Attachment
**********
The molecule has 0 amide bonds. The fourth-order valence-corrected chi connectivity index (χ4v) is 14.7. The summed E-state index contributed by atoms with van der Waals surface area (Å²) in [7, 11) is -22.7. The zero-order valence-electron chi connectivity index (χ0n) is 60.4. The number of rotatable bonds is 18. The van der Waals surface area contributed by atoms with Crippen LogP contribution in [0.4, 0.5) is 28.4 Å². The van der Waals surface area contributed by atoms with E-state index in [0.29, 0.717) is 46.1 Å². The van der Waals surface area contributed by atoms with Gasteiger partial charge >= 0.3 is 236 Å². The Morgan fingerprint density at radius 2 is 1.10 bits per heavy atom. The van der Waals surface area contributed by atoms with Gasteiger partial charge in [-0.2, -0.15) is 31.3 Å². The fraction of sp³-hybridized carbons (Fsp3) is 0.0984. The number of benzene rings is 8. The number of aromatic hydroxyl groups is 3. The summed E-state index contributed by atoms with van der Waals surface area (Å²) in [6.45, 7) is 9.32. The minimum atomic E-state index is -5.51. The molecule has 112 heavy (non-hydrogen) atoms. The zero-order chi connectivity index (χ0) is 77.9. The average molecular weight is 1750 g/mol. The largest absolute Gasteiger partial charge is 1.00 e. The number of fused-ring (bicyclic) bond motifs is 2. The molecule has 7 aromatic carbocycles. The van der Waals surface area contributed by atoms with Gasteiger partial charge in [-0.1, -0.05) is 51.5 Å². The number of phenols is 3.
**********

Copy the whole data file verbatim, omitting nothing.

The molecule has 0 amide bonds. The fourth-order valence-corrected chi connectivity index (χ4v) is 14.7. The summed E-state index contributed by atoms with van der Waals surface area (Å²) in [7, 11) is -22.7. The zero-order valence-electron chi connectivity index (χ0n) is 60.4. The number of rotatable bonds is 18. The van der Waals surface area contributed by atoms with Crippen LogP contribution in [0.4, 0.5) is 28.4 Å². The van der Waals surface area contributed by atoms with E-state index in [0.29, 0.717) is 46.1 Å². The van der Waals surface area contributed by atoms with Gasteiger partial charge >= 0.3 is 236 Å². The Morgan fingerprint density at radius 2 is 1.10 bits per heavy atom. The van der Waals surface area contributed by atoms with Gasteiger partial charge in [-0.2, -0.15) is 31.3 Å². The fraction of sp³-hybridized carbons (Fsp3) is 0.0984. The number of benzene rings is 8. The number of aromatic hydroxyl groups is 3. The summed E-state index contributed by atoms with van der Waals surface area (Å²) in [6.45, 7) is 9.32. The minimum atomic E-state index is -5.51. The molecule has 112 heavy (non-hydrogen) atoms. The zero-order chi connectivity index (χ0) is 77.9. The average molecular weight is 1750 g/mol. The largest absolute Gasteiger partial charge is 1.00 e. The number of fused-ring (bicyclic) bond motifs is 2. The molecule has 7 aromatic carbocycles. The van der Waals surface area contributed by atoms with Gasteiger partial charge in [-0.1, -0.05) is 51.5 Å². The number of phenols is 3.